Crossing borders | 30/08/2017

The concept of humanity has always been inseparable from technology. The tools we use also determine how we experience the world and act in it as human beings, says Thomas Freundlich, who received a grant from Kone Foundation for creating a dance piece for dancer Minttu Pietilä and an industrial robot.
Dancer Minttu Pietilä with industrial robot ABB IRB14000 YuMi. Photo: Stuart McQuade and Thomas Freundlich.

Who are you?
I am Thomas Freundlich, a dance artist, filmmaker and cameraman – a jack of all trades related to the performing arts. I have worked as a choreographer and dancer in the field of modern dance for almost two decades, and I kind of specialise in working with robots.

I have carried out some half a dozen projects in which industrial robots have taken the stage as equal performers with dancers. In addition to choreographing the pieces, I also programme the robots myself.

How did you become an artist?
I don’t think I ever consciously made the decision to don the velvet cape of an artist. At first, I focused on music, but then the theatre, lighting planning and modern dance swept me along. I still make use of one or another of these nearly every day.

Why did you apply for a grant from Kone Foundation?
Right now I’m working on a project titled You and Me, which is a full length duet for dancer Minttu Pietilä and a collaborative robot of the latest generation.

What is completely new, besides the robot originally having been designed to function safely with humans, is that it has two hands with integrated grippers, which provides delicious choreographic possibilities.

What makes the project bold?
I have described the philosophy in my robot pieces as a kind of ‘technological humanism’. Technology has always been considered a threat, and one that will destroy something essentially human. However, the concept of humanity has always been inseparable from technology – or at least since the first flint tool was invented. The tools we use also determine how we experience the world and act in it as human beings. A pure human nature that can be degenerated by technology does not exist; our technology is a part of us.

Yet we should not accept without criticism how technology changes us as people. I strongly believe that if humankind is going to survive the global challenges it will face in the coming decades and centuries, it will have to utilise the possibilities offered by technology in the best way possible.

Who do you wish to reach?
The increase in automation and robotisation in industrial sectors and also in other fields of human activity is unavoidable. It is, therefore, interesting to raise the question of what all this means from the point of view of performing arts. Can a machine function as a performer? If we define dance as conscious movement, then what does it mean if a machine seems to be dancing on stage, since it most definitely is not conscious of anything?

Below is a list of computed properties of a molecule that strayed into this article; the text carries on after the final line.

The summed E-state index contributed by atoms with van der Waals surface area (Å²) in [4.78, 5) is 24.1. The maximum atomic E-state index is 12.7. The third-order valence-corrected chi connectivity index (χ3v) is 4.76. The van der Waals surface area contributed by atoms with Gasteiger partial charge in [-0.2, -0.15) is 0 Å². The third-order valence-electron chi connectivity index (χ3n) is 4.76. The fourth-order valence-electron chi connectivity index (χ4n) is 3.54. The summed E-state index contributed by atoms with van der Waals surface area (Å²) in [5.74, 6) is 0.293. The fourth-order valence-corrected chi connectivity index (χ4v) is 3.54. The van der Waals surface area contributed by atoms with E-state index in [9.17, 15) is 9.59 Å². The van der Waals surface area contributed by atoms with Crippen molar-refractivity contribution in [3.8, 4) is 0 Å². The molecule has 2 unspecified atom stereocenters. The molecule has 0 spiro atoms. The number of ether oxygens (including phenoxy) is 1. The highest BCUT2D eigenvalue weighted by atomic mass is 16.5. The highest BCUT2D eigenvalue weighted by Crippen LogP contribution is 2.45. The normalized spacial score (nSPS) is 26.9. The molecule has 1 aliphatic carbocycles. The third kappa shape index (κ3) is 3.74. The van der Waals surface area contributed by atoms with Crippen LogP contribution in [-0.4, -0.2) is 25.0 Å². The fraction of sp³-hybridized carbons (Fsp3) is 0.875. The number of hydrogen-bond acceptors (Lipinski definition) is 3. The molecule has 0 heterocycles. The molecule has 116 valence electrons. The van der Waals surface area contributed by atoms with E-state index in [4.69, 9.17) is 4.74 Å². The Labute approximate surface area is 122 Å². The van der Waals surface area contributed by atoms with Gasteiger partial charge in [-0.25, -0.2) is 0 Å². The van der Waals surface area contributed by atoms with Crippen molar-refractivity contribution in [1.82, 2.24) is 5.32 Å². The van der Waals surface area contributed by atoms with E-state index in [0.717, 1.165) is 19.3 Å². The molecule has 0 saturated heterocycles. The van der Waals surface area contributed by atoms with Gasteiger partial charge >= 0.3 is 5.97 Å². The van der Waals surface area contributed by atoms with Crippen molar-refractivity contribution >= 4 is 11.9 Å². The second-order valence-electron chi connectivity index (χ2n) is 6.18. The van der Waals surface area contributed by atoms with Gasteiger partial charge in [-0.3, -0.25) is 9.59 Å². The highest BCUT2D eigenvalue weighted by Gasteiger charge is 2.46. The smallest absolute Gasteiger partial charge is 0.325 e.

The key starting point in my earlier robot pieces, too, was examining how we cannot help seeing machines as intentional and even aware beings.

If it is possible, even on a small scale, to give food for thought through a single piece of dance and, thus, participate in the major conversation applying to all of society, one can say that the goals of the project have been met.

What is it like to be the recipient of a grant?
Receiving a grant for your work is always a privilege, and for me, at least, it also implies an obligation to get results. Not that I necessarily have to produce a piece of art that meets certain pre-determined criteria, but I do feel obligated to create something interesting.

There is still a bit of a ten-year-old boy inside of me, and when working with industrial robots, I can’t help thinking how amazing it is that such gadgets can be used to create curious artistic stuff.

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Photo: Pekka Kurtz

Thomas Freundlich is a dance artist, filmmaker and cameraman – a jack of all trades related to the performing arts. He was born in Espoo, has roots in Finland and the United States, and, for the time being, he has settled in Kotka. He is father to two children, and he is an avid boater whenever time allows.

Thomas Freundlich and his team were awarded a grant for their project You and me by Kone Foundation in 2016.

Watch a work-in-progress trailer of You and me.